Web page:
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福麒國際 Message Board

  • jkins999 jkins999 Jul 1, 2013 4:51 PM Flag

    What do you make of this?

    "For a significant portion of the funds transferred in an out of the company, Chong and Fuqi have been unable to provide reliable third-party verification for the information found in Fuqi’s internal records or representations made by Chong,” Ansu Banerjee, an SEC lawyer, said in the complaint.

    To me it sounds like the settlement concluded with the SEC still not trusting Fuqi. A fine and de-registering to protect people that may have put more money in the company.

    We still own the shares so the only option I see is the privatization. I cannot see how SEC would allow Fuqi to re-list once the financial statements are released.

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    • If the SEC complaint is taken with full faith then it is clear that
      (1) Chong's actions constitute serious breach of his fiduciary duty. I just don't know what the man was thinking?! How can verbal authorizations be sufficient to transfer almost 80% of the company's cash reserve? How can you not have internal controls to ensure that such drastic measures were undertaken through proper legal channels? How can you not have "independently verifiable" records for transfers and reimbursements? These actions have "criminal" written all over them.
      (2) FUQI's directors appear to have been sleeping at the wheel. It seems that the chose to look the other way. On the front line is Pan, who seems to have given tacit approval to Chong.
      (3) The fact that a reputed auditor like Marcum has not resigned and is willing to get drenched in this stench is baffling to me. This is the only part that is the silver lining of this whole mess.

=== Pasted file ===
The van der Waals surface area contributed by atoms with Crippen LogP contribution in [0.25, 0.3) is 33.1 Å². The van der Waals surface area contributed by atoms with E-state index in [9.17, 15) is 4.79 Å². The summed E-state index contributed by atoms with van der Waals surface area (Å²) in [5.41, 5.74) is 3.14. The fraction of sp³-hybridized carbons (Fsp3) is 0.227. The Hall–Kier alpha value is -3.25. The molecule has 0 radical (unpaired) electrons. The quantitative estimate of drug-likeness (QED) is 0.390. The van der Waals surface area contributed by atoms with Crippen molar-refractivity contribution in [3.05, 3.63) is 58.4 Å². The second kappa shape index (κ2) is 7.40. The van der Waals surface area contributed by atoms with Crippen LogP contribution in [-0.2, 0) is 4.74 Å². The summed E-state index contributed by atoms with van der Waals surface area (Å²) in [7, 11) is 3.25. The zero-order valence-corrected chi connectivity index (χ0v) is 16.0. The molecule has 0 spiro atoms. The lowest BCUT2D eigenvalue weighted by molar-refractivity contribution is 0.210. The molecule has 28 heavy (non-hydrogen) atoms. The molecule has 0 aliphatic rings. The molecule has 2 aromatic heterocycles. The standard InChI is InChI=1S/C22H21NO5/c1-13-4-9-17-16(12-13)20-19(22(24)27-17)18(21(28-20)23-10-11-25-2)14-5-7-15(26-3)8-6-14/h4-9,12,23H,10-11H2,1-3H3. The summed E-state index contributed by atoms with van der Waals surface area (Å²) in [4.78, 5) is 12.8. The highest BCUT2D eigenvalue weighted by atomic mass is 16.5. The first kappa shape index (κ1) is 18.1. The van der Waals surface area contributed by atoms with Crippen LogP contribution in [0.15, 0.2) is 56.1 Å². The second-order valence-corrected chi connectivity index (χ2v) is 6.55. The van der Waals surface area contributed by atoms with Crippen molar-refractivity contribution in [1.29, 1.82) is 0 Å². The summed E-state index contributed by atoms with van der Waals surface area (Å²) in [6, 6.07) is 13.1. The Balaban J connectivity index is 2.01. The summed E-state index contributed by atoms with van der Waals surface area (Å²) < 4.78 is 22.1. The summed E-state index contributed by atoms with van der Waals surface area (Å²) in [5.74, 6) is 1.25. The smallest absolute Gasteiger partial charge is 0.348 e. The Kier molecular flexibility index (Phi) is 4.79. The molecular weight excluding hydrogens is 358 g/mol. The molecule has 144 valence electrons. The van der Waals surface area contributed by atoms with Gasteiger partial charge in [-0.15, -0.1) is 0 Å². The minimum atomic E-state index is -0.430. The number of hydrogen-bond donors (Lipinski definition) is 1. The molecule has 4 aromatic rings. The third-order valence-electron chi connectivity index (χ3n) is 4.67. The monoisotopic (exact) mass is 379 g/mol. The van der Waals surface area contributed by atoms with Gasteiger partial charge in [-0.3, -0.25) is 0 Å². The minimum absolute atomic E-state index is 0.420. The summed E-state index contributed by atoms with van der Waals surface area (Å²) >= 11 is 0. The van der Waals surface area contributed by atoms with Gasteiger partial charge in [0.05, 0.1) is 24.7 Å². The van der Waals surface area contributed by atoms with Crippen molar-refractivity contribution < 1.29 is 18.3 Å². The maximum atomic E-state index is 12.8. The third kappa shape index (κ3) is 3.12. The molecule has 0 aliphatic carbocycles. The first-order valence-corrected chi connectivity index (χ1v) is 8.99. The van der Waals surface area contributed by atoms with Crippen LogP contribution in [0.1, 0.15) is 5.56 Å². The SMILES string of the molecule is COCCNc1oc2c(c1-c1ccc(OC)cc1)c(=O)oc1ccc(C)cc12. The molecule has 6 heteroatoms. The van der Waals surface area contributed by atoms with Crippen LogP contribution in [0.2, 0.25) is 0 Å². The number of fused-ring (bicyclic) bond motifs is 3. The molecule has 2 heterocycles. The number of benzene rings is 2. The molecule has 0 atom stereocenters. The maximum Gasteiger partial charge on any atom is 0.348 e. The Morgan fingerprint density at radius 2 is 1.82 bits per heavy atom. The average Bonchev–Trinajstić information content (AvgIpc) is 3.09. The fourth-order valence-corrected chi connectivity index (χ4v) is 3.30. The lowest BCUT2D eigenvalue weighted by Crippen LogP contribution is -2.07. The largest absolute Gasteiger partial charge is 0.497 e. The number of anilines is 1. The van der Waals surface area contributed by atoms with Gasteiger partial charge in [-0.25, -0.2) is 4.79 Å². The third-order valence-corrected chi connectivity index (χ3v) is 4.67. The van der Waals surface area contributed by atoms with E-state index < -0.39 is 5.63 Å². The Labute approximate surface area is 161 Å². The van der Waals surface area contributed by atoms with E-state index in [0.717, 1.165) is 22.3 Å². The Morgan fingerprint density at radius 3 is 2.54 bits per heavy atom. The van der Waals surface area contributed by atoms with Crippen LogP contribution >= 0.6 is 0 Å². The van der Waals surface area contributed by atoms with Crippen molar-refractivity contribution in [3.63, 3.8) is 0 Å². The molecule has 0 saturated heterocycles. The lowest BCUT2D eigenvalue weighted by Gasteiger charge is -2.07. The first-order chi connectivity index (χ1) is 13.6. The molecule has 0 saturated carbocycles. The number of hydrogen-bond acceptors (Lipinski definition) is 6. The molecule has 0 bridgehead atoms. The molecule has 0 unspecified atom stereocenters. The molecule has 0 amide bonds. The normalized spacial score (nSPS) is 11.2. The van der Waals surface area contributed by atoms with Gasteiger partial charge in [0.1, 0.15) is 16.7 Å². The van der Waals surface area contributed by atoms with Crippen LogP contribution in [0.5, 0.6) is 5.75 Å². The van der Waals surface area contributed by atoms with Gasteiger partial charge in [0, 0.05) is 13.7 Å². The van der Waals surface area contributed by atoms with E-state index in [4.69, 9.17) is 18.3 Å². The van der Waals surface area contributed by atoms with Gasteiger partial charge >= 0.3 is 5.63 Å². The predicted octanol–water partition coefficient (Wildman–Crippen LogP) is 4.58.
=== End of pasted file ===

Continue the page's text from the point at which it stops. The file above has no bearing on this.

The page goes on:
(4) Chong's $150K fine and FUQI's $1M settlement are nothing more than a slap in the wrist. When you consider the fact that US shareholders are looking at $100M loss of equity, 2+ years of pain and agony due to this shell of a company, it looks like Chong will be laughing all the way to the bank. I think the SEC could have done more to make this company a poster-child, but opted for a quick settlement.
      (5) Since Chong is Chinese, maybe the SEC was unable to prosecute him fully under US laws. Also, this is a civil action and the SEC likely settled for a small number in view of various factors, namely a micro-entity that has no US presence and is managed by a Chinese CEO.
      (6) I hope the case is taken up by a US law firm in a class action. This is where it may get dicey. The private lawyers will be able to spend more time digging dirt, but there might not be anything left for US shareholders when the dust finally settles.
      (7) It is unlikely that the company will ever regain trust of investors.
      (8) I have suffered a small loss, but learnt my lesson.

      Sentiment: Hold

    • How much money can we still get back from this? I guess after tons of lawsuits and other penalties. There is no penny left. What a disappointment! Lesson learned. Should never invest in Chinese stocks anymore.